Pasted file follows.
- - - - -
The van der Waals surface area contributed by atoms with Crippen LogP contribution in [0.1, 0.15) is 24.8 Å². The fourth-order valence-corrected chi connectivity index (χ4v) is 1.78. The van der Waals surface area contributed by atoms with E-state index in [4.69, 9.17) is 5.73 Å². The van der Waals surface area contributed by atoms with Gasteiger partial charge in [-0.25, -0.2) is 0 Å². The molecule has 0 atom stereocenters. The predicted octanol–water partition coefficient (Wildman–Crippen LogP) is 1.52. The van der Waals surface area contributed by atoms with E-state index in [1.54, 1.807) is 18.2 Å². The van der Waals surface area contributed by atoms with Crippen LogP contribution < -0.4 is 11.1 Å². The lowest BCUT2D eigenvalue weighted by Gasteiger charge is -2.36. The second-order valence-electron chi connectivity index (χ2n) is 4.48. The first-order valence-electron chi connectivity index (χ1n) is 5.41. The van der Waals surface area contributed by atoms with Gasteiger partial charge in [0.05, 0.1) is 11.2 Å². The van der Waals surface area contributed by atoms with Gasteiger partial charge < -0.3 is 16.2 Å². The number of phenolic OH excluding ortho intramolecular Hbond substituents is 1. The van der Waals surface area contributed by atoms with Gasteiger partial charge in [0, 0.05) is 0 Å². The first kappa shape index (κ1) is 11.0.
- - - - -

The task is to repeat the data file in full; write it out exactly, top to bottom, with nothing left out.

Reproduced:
The van der Waals surface area contributed by atoms with Crippen LogP contribution in [0.1, 0.15) is 24.8 Å². The fourth-order valence-corrected chi connectivity index (χ4v) is 1.78. The van der Waals surface area contributed by atoms with E-state index in [4.69, 9.17) is 5.73 Å². The van der Waals surface area contributed by atoms with Gasteiger partial charge in [-0.25, -0.2) is 0 Å². The molecule has 0 atom stereocenters. The predicted octanol–water partition coefficient (Wildman–Crippen LogP) is 1.52. The van der Waals surface area contributed by atoms with E-state index in [1.54, 1.807) is 18.2 Å². The van der Waals surface area contributed by atoms with Crippen LogP contribution < -0.4 is 11.1 Å². The lowest BCUT2D eigenvalue weighted by Gasteiger charge is -2.36. The second-order valence-electron chi connectivity index (χ2n) is 4.48. The first-order valence-electron chi connectivity index (χ1n) is 5.41. The van der Waals surface area contributed by atoms with Gasteiger partial charge in [0.05, 0.1) is 11.2 Å². The van der Waals surface area contributed by atoms with Gasteiger partial charge < -0.3 is 16.2 Å². The number of phenolic OH excluding ortho intramolecular Hbond substituents is 1. The van der Waals surface area contributed by atoms with Gasteiger partial charge in [0, 0.05) is 0 Å². The first kappa shape index (κ1) is 11.0.